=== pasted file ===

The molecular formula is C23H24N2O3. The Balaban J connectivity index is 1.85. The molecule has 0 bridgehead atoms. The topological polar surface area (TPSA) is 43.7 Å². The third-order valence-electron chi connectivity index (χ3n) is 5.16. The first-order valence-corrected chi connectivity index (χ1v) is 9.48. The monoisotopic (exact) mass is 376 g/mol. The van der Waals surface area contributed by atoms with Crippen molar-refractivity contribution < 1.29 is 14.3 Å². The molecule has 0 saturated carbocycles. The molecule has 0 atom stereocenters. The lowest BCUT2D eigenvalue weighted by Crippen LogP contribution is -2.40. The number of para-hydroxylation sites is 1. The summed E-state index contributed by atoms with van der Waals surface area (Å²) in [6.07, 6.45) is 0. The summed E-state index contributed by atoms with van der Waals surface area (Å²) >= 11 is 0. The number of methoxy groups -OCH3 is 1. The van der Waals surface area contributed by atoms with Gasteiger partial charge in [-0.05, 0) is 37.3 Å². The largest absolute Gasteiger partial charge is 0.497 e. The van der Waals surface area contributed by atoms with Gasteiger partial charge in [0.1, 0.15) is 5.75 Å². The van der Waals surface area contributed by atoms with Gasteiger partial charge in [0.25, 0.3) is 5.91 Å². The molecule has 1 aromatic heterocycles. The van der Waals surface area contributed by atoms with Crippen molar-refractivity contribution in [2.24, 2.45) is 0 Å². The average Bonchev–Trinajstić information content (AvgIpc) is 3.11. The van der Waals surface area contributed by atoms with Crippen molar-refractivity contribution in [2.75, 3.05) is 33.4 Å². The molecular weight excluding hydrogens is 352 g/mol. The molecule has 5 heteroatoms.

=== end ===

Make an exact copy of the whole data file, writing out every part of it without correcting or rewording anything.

The molecular formula is C23H24N2O3. The Balaban J connectivity index is 1.85. The molecule has 0 bridgehead atoms. The topological polar surface area (TPSA) is 43.7 Å². The third-order valence-electron chi connectivity index (χ3n) is 5.16. The first-order valence-corrected chi connectivity index (χ1v) is 9.48. The monoisotopic (exact) mass is 376 g/mol. The van der Waals surface area contributed by atoms with Crippen molar-refractivity contribution < 1.29 is 14.3 Å². The molecule has 0 saturated carbocycles. The molecule has 0 atom stereocenters. The lowest BCUT2D eigenvalue weighted by Crippen LogP contribution is -2.40. The number of para-hydroxylation sites is 1. The summed E-state index contributed by atoms with van der Waals surface area (Å²) in [6.07, 6.45) is 0. The summed E-state index contributed by atoms with van der Waals surface area (Å²) >= 11 is 0. The number of methoxy groups -OCH3 is 1. The van der Waals surface area contributed by atoms with Gasteiger partial charge in [-0.05, 0) is 37.3 Å². The largest absolute Gasteiger partial charge is 0.497 e. The van der Waals surface area contributed by atoms with Gasteiger partial charge in [0.1, 0.15) is 5.75 Å². The van der Waals surface area contributed by atoms with Gasteiger partial charge in [0.25, 0.3) is 5.91 Å². The molecule has 1 aromatic heterocycles. The van der Waals surface area contributed by atoms with Crippen molar-refractivity contribution in [2.24, 2.45) is 0 Å². The average Bonchev–Trinajstić information content (AvgIpc) is 3.11. The van der Waals surface area contributed by atoms with Crippen molar-refractivity contribution in [2.75, 3.05) is 33.4 Å². The molecular weight excluding hydrogens is 352 g/mol. The molecule has 5 heteroatoms.